I'd rather play with the box

Arts (making a game)

Have students learn to make a Bone and Stick game with ordinary classroom objects. You will need scissors, a pencil, a cardboard tube, string, and a hole punch or tape. The instructions are found here: http://icor.ottawainuitchildrens.com/node/23.

Teacher prompt: Do you remember your favourite toys from when you were little? Were they from a store, or did you make them yourself from objects around the house?

 

AFTER THE PERFORMANCE:

Why is the sky blue?

English (writing and reading myths and stories)

We often make up stories to help explain things we don't understand. It can be as simple as "my friend didn't talk to me today because she doesn't like me any more" to "the sky is blue because the man who lives in the moon painted it with a giant paintbrush". Inuit culture includes many stories about Raven and his interaction with the world. Think of something that is hard to explain – it could be a cultural tradition or a scientific fact. Write a mythological story to explain it. You can read your story aloud to the class or even choose a few stories to act out as a class.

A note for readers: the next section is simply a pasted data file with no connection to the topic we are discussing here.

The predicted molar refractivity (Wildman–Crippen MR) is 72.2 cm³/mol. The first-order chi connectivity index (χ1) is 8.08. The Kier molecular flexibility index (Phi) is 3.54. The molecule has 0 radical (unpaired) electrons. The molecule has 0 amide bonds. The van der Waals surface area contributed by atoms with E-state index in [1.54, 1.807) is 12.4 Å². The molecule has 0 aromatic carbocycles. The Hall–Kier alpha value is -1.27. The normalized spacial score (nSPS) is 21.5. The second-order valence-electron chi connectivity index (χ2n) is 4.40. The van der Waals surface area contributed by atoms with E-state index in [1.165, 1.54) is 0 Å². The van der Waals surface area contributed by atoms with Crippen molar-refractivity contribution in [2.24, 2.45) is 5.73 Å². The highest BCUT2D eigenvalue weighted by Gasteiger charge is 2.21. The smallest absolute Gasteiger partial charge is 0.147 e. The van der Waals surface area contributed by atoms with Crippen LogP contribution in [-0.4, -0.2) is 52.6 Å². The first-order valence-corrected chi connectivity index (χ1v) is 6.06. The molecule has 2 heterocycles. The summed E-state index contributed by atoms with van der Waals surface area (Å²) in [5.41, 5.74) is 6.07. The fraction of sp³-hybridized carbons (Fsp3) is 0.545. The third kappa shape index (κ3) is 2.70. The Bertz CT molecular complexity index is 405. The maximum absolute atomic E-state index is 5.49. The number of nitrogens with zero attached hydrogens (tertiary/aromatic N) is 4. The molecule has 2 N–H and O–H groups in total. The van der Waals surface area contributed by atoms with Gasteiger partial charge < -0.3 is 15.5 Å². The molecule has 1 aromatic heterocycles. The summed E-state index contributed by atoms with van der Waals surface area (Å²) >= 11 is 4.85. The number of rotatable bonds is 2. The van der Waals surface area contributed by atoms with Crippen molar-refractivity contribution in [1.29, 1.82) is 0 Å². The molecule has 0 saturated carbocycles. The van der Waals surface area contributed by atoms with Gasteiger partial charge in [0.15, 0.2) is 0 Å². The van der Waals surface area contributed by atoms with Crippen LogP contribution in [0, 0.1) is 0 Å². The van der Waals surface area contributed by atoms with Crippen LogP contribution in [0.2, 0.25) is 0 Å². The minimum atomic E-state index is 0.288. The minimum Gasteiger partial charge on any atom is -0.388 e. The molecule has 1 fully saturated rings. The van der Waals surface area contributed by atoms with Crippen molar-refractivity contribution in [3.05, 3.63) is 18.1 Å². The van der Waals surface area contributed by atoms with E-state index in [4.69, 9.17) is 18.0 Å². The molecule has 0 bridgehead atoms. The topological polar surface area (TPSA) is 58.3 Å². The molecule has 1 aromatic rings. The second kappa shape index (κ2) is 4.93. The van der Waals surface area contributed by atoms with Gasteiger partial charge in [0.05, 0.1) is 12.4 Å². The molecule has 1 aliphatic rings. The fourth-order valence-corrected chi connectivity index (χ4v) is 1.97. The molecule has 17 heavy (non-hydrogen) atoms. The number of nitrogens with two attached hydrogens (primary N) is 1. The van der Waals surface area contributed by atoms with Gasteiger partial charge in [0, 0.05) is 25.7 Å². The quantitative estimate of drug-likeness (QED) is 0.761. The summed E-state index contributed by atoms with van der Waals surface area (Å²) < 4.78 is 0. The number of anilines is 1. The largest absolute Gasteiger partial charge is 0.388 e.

Here is a link to an animated version of an Inuit creation story (click on the fish on the right to go forward; there is a link to download the story as a Word doc): http://mythicjourneys.org/bigmyth/myths/english/2_inuit_full.htm

Teacher prompt: What is your favourite story? What makes it a good story?

 

Play it again, Simeonie

Music (appreciation, critical listening skills, composition/performance)

The Qaggiavuut Award is given for outstanding achievement in the Nunavut performing arts. In 2010, it was given to Simeonie Keenainak, who plays the Inuit button accordion: http://www.qaggiavuut.com/apps/authoring/dspPage.aspx?page=awards

He plays a unique style of Celtic music that was adapted from music played by the whalers who first came to the Arctic. Ask students if they can think of any popular songs that incorporate aspects of traditional music (country music is one example, often incorporating ballads from Europe; another musical category that does this is called "contemporary world music"). Ask students to choose two different songs (perhaps a classical piece and a pop song) and combine them in some way. You could also ask students to compose a new piece, based on the two songs.